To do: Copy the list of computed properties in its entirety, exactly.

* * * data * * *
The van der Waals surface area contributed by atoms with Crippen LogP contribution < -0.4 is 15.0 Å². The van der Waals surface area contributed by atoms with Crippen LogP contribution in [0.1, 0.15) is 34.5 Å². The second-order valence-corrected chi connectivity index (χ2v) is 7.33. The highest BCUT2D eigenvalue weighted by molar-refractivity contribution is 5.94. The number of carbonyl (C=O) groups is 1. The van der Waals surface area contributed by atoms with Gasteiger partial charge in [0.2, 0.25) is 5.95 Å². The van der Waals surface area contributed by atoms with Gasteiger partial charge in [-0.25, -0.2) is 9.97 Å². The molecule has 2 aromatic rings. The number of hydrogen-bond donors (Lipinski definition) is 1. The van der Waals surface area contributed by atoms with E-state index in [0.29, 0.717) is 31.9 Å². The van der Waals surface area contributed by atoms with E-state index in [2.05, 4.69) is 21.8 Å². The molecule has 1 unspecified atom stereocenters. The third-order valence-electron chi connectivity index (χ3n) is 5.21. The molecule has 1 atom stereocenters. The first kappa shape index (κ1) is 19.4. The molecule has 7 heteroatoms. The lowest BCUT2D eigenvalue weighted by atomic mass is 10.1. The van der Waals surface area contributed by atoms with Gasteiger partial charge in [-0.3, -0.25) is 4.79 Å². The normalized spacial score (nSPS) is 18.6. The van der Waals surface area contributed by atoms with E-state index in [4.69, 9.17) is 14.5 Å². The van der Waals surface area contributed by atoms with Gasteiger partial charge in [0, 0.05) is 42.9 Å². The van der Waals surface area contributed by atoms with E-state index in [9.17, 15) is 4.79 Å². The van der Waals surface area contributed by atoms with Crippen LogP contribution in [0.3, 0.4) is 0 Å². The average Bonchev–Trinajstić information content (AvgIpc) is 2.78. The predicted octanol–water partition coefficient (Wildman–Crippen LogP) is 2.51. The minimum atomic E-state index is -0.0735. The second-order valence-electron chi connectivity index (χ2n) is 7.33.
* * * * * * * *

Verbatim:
The van der Waals surface area contributed by atoms with Crippen LogP contribution < -0.4 is 15.0 Å². The van der Waals surface area contributed by atoms with Crippen LogP contribution in [0.1, 0.15) is 34.5 Å². The second-order valence-corrected chi connectivity index (χ2v) is 7.33. The highest BCUT2D eigenvalue weighted by molar-refractivity contribution is 5.94. The number of carbonyl (C=O) groups is 1. The van der Waals surface area contributed by atoms with Gasteiger partial charge in [0.2, 0.25) is 5.95 Å². The van der Waals surface area contributed by atoms with Gasteiger partial charge in [-0.25, -0.2) is 9.97 Å². The molecule has 2 aromatic rings. The number of hydrogen-bond donors (Lipinski definition) is 1. The van der Waals surface area contributed by atoms with E-state index in [0.29, 0.717) is 31.9 Å². The van der Waals surface area contributed by atoms with E-state index in [2.05, 4.69) is 21.8 Å². The molecule has 1 unspecified atom stereocenters. The third-order valence-electron chi connectivity index (χ3n) is 5.21. The molecule has 1 atom stereocenters. The first kappa shape index (κ1) is 19.4. The molecule has 7 heteroatoms. The lowest BCUT2D eigenvalue weighted by atomic mass is 10.1. The van der Waals surface area contributed by atoms with Gasteiger partial charge in [-0.3, -0.25) is 4.79 Å². The normalized spacial score (nSPS) is 18.6. The van der Waals surface area contributed by atoms with E-state index in [4.69, 9.17) is 14.5 Å². The van der Waals surface area contributed by atoms with Gasteiger partial charge in [0, 0.05) is 42.9 Å². The van der Waals surface area contributed by atoms with E-state index in [9.17, 15) is 4.79 Å². The van der Waals surface area contributed by atoms with Crippen LogP contribution in [0.3, 0.4) is 0 Å². The average Bonchev–Trinajstić information content (AvgIpc) is 2.78. The predicted octanol–water partition coefficient (Wildman–Crippen LogP) is 2.51. The minimum atomic E-state index is -0.0735. The second-order valence-electron chi connectivity index (χ2n) is 7.33.